For the fourth and final** installment of the Sackler Laws, I bring you Law #4: The Law of Political Activism.  This is not to be mistaken for Law #1, The Law of Bumper Sticker Activism.  On the other hand, maybe it should be.  Both have to do with taking a good thing too far.  It is simply stated:

First class activists remain forever activists.  Second class activists run for office.

The greatest first class activists of all time, if you look at it carefully, rarely if ever ran for office.  Think Gandhi, Martin Luther King and Susan B. Anthony.  Yes, it’s true that great activists for freedom such as Nelson Mandela and Lech Walesa ultimately became president of the entities their activism wrought; but they were effectively drafted by popular acclaim that arose from the ultimate success of their leadership, they did not attempt to become politicians.

As a primary example of the type of second class activist I present to validate this law, I give you two words.

Ralph Nader.

Here is a guy who pissed off half the country–mostly the corporate world and the Republican right–with decades of pain-in-their-asses activism and left-wing proselytizing.  Then he ran for president on a 3rd party line and pissed off most of the other half of the country.  His siphoning of votes from the left in 2000 almost certainly enabled the election of the candidate most diametrically opposed to his beliefs.  Not satisfied with having made the world, as he saw it, worse, he ran again in 2004 just to thumb his nose at those that might have otherwise been his ally.

That’s about all there is to that.  The only one thankful to him, other than a few diehard loyalists, is me, if only because he gave me the best real world validation I’ve ever had for this aphorism.

But the question then arises.  If we know what a second class activist looks like, what does a third class activist look like. That one’s even easier.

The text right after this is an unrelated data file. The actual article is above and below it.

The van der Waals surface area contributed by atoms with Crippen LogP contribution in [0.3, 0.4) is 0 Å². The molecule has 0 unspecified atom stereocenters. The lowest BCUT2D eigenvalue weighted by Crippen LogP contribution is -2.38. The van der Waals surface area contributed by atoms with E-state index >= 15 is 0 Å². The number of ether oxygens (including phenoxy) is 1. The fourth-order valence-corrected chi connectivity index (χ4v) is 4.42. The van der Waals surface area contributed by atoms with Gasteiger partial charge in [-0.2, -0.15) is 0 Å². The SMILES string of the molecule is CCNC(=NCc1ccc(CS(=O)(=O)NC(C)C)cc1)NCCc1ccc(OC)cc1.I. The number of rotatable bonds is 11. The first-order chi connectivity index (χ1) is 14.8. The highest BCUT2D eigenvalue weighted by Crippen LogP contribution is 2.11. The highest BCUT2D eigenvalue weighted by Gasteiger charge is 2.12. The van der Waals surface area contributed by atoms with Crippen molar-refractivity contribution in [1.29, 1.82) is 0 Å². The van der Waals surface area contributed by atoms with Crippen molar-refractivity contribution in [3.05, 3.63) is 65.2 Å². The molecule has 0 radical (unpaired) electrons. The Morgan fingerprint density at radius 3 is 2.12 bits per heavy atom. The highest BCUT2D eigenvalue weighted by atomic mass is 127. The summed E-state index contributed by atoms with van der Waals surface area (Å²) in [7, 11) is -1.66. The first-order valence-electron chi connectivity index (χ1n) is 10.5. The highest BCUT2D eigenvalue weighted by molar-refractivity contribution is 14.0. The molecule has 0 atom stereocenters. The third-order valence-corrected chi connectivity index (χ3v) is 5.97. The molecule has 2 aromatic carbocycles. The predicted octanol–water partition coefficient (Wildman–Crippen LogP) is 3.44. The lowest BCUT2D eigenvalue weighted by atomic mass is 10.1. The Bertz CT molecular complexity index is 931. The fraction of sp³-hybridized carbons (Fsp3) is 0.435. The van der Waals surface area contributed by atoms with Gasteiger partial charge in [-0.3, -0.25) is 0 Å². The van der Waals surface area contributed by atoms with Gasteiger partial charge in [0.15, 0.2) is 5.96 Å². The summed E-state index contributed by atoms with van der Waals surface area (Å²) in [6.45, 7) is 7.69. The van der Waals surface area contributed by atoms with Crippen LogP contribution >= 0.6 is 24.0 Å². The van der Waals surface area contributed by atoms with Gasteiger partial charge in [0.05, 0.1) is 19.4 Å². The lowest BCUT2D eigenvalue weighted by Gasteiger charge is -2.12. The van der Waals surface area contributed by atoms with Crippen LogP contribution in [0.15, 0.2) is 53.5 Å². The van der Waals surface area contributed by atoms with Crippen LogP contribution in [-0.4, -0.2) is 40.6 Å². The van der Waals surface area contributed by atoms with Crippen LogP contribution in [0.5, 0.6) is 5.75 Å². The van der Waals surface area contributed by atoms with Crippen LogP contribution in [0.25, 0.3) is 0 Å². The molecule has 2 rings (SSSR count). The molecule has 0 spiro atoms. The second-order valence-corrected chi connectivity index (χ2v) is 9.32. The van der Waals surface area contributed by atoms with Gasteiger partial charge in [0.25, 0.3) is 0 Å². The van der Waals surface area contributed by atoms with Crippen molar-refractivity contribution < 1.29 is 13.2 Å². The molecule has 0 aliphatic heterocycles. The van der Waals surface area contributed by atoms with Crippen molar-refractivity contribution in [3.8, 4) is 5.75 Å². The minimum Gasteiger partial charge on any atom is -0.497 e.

Robertson

Robertson

Sharpton

Sharpton

And you were wondering how I would manage to piss off the religious nuts as well?  If you want inspiration for political activism, the Dr. Seuss quote above is a good place to start.  If you want religious inspiration–you’ve come to the wrong place.

200px-The_Lorax

**Nothing is final except death and…well, except death.  This will only be the final installment of the Sackler laws if I die before thinking up another one.

Signature       @MarkSackler

post

Photo Op #5: Scotland!?

“Scotland is the Canada of England!”–Rainn Wilson

“There are two seasons in Scotland,  June and winter.”–Billy Connolly

So what else would I fete on the 4th of July?  Scotland, of course!  Three years ago this month we fulfilled one of the premiere items on my bucket list, by visiting Scotland for the Open Championship at the Old Course at St. Andrews.  That would be winter based on the second quote above.  Here are just a few of the memorable photographic moments.

Do you have a clue? We sure didn't and had to ask at least three locals before one could explain it.  What do you think it means?  (UK natives please hush up)

What do you think this is?  We had to ask three locals before we finally got an answer.

Loch

A Scottish Loch. A typical “soft” day.

I bet it's cold under those  kilts.

I bet it was cold under those kilts.

A dramatic view from one of two farms we stayed at  in St. Andrews.

A dramatic view from one of two farms we stayed at in St. Andrews.

The Old Course's famed Swilcan Bridge.  Eat your heart out, Tom Watson

The Old Course’s famed Swilcan Bridge. Eat your heart out, Tom Watson

This July we are headed to Alaska.  I’ll be curious to see how the seasonal temperature and long daylight hours compare.  At least it should be drier.  I would call Alaska the Canada of the U.S., but I think that name is already taken.   Cheers, and happy 4th.

All photographs in this post ©2010, Mark Sackler

Signature   @MarkSackler on twitter

post

Wonderful Terrific Monds III and Moniker Madness

Another guest post on The Blog of Funny Names.

The Blog of Funny Names

Can’t anyone here play this game?”–Casey Stengel

Question:  What do Roughned Odor, Zealous Wheeler, Caleb Bushyhead, Michael Goodnight and Tuffy Gosewisch have in common?

Answer:  They are just five of the 63 also-rans in the 2012 Minor League Baseball Moniker Madness, behind the eventual winner, Rock Shoulders.   Shoulders joined previous winners Seth Schwindenhammer, Rowdy Hardy, Dusty Napoleon, Will Startup and Houston Summers in winning the annual Wonderful Terrific Monds III award for the most awesome name in all of organized minor league baseball.

Wonderful Terrific Monds III??!!  Yes, that’s a real name, of a real baseball player, who spent the years 1993-1999 in the minor leagues, mostly in the Atlanta Braves organization.   It seems his great grandfather had a slew of girls, and when he finally had a son, he thought it was Wonderful and Terrific and named him such.   Like the Outerbridge Horsey legacy, the name has been…

View original post 212 more words

%d bloggers like this: